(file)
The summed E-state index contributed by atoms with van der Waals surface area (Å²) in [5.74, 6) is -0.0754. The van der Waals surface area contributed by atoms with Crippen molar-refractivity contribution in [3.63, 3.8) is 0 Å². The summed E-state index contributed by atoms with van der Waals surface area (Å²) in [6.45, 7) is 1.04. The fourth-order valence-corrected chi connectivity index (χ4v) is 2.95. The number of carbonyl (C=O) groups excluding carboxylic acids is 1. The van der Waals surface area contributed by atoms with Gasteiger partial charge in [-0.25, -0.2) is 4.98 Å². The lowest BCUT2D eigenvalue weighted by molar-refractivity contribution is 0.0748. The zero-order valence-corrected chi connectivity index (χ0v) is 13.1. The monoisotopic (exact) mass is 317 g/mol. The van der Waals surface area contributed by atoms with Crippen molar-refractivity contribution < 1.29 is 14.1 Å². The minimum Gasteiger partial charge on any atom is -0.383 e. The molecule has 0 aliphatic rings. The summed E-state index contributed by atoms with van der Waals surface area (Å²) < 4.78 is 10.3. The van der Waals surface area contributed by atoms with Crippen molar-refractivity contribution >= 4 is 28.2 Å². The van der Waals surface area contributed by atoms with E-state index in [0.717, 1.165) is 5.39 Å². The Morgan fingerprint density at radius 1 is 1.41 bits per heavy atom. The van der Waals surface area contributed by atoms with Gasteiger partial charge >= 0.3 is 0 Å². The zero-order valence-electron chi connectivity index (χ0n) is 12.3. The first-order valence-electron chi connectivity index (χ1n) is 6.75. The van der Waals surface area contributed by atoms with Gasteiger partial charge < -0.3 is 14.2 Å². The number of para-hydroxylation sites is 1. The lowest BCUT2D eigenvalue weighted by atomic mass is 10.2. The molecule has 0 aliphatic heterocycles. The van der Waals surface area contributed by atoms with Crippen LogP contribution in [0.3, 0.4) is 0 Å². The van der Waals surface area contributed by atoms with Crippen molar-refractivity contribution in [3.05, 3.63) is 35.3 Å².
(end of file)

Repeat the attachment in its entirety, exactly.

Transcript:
The summed E-state index contributed by atoms with van der Waals surface area (Å²) in [5.74, 6) is -0.0754. The van der Waals surface area contributed by atoms with Crippen molar-refractivity contribution in [3.63, 3.8) is 0 Å². The summed E-state index contributed by atoms with van der Waals surface area (Å²) in [6.45, 7) is 1.04. The fourth-order valence-corrected chi connectivity index (χ4v) is 2.95. The number of carbonyl (C=O) groups excluding carboxylic acids is 1. The van der Waals surface area contributed by atoms with Gasteiger partial charge in [-0.25, -0.2) is 4.98 Å². The lowest BCUT2D eigenvalue weighted by molar-refractivity contribution is 0.0748. The zero-order valence-corrected chi connectivity index (χ0v) is 13.1. The monoisotopic (exact) mass is 317 g/mol. The van der Waals surface area contributed by atoms with Crippen molar-refractivity contribution < 1.29 is 14.1 Å². The minimum Gasteiger partial charge on any atom is -0.383 e. The molecule has 0 aliphatic rings. The summed E-state index contributed by atoms with van der Waals surface area (Å²) < 4.78 is 10.3. The van der Waals surface area contributed by atoms with Crippen molar-refractivity contribution >= 4 is 28.2 Å². The van der Waals surface area contributed by atoms with E-state index in [0.717, 1.165) is 5.39 Å². The Morgan fingerprint density at radius 1 is 1.41 bits per heavy atom. The van der Waals surface area contributed by atoms with Gasteiger partial charge >= 0.3 is 0 Å². The zero-order valence-electron chi connectivity index (χ0n) is 12.3. The first-order valence-electron chi connectivity index (χ1n) is 6.75. The van der Waals surface area contributed by atoms with Gasteiger partial charge < -0.3 is 14.2 Å². The number of para-hydroxylation sites is 1. The lowest BCUT2D eigenvalue weighted by atomic mass is 10.2. The molecule has 0 aliphatic heterocycles. The van der Waals surface area contributed by atoms with Crippen LogP contribution in [0.3, 0.4) is 0 Å². The van der Waals surface area contributed by atoms with Crippen molar-refractivity contribution in [3.05, 3.63) is 35.3 Å².